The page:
Editor’s note: This is a live account of COVID-19 updates from Monday, September 21, as the day unfolded. It is no longer being updated. Click here to see all the most recent news about the pandemic, and click here to find additional resources.

Washington’s daily confirmed case counts, hospitalizations and deaths have all dropped since spiking in July. Human behavior is driving the changes, a state health official says, emphasizing the need to stick to masking, social distancing and other precautions. The state is also counting tests differently. Know what to look for as you track the trends on these graphics.

The coronavirus spreads mainly in the air, through droplets or aerosols that apparently can travel more than 6 feet and remain suspended, the CDC now says.

Throughout Monday, on this page, we’ll post updates on the outbreak and its effects on the Seattle area, the Pacific Northwest and the world. Updates from Sunday are here, and all our coronavirus coverage can be found here.

(Jennifer Luxton / The Seattle Times)

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State health officials says Monday's coronavirus numbers were incorrect

The Washington State Department of Health is rolling back its latest coronavirus numbers after officials discovered incorrect data in its most recent update, the department said in a statement Monday night.

"After posting our regular data release on our data dashboards on 9/21, the Washington State Department of Health discovered incorrect data," the statement said. "We believe the issue started with data posted on 9/21. As a result, we have rolled back the COVID-19 data dashboard and the COVID-19 risk assessment dashboard to reflect the data posted on 9/20."

According to the statement, officials don't know which data were impacted and are in the process of identifying and correcting the problem.

"We apologize for any confusion this delay may cause," the statement said. "We plan to update our dashboards tomorrow afternoon (9/22)."

As of Sunday, the state had reported 82,548 total infections, 2,037 deaths and 7,262 hospitalizations.

—Elise Takahama
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Duterte extends virus calamity status by a year

MANILA, Philippines — President Rodrigo Duterte says he has extended a state of calamity in the entire Philippines by a year to allow the government to draw emergency funds faster to fight the COVID-19 pandemic and harness the police and military to maintain law and order.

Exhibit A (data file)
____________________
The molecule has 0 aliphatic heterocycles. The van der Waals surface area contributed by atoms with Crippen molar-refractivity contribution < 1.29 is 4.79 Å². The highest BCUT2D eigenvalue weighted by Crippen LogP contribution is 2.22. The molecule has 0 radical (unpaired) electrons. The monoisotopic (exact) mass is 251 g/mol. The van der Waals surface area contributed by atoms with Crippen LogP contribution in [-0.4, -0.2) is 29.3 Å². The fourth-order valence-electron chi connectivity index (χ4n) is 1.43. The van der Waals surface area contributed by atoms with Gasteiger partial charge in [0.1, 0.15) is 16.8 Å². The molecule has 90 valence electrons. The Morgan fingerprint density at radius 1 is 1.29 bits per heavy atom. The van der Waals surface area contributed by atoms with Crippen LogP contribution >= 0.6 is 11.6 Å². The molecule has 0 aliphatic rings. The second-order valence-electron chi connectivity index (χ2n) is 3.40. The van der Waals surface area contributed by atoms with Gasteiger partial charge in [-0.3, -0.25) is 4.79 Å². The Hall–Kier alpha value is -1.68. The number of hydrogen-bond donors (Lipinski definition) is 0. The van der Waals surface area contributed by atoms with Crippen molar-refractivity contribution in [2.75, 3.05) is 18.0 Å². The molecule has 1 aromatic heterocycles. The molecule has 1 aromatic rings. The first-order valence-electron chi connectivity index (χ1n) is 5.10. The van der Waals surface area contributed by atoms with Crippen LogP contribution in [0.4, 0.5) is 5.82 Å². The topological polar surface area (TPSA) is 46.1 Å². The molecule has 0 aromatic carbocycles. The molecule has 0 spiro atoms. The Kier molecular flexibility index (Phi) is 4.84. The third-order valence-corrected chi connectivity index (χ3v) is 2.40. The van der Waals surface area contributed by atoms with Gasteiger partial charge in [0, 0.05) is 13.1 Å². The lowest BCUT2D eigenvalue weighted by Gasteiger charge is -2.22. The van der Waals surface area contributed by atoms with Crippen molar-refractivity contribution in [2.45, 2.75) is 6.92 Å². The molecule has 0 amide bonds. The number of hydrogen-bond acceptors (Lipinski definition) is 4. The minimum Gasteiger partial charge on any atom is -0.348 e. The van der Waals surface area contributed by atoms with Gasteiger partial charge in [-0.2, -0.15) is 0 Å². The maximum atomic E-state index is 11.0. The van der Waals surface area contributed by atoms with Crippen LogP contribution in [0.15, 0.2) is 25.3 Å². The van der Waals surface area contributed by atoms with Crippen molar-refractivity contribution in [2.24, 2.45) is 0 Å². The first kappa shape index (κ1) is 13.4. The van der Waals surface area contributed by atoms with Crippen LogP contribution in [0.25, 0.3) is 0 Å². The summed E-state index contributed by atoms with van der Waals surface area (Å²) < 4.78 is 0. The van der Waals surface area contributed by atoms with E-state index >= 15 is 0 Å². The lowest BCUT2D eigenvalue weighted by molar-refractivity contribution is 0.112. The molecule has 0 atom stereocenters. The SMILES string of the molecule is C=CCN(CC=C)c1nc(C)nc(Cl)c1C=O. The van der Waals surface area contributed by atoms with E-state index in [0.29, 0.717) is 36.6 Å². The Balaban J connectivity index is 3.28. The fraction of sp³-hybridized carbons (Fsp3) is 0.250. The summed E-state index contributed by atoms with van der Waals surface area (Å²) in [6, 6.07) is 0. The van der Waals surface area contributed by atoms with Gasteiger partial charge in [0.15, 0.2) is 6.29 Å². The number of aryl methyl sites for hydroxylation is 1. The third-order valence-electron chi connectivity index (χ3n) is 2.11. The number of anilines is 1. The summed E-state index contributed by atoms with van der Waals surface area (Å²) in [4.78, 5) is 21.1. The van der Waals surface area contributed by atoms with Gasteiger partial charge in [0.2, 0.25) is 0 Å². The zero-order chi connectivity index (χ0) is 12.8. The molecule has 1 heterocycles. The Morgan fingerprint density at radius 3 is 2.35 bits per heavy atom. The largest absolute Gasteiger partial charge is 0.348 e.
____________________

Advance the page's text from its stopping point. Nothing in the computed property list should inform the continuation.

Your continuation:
Duterte first placed the country under a state of calamity in March when the number of confirmed infections was approaching 200 with about a dozen deaths. The country now has more than 290,000 confirmed cases, the highest in Southeast Asia, with nearly 5,000 deaths.

The tough-talking president lashed anew at critics in his televised remarks late Monday for accusing his administration of not doing enough to contain the outbreaks.

“What ‘enough’ do you want? There are hospitals, beds and funeral parlors. Everything is there,” Duterte said, specifying Vice President Leni Robredo, who leads the opposition, in his tirade.

—Associated Press

Columbia Sportswear is the latest downtown Seattle business to pull out amid the pandemic

In yet another sign of COVID-19’s mounting economic costs, the Columbia Sportswear store has joined the list of businesses that won’t reopen in downtown Seattle after the pandemic.

Portland-based Columbia Sportswear hasn’t publicly commented on the fate of store, at Third Avenue and Pine Street, which was looted during the May 30 protests and is currently boarded up.

But three company employees confirmed that the store, which opened in 2008, is now permanently closed. They said the decision was driven by losses from the pandemic and concerns over downtown’s economic recovery, but also broader business challenges in downtown, including shoplifting and street crime.

“There were multiple issues,” including “the hardships of working downtown,” said a Columbia Sportswear employee who requested anonymity because he wasn’t authorized to speak to the media.

Columbia Sportswear’s departure is the latest in a series of high-profile closures in a part of the city that has been particularly hard-hit by the pandemic. Since March, 126 street-level downtown business locations have closed, according to Downtown Seattle Association (DSA).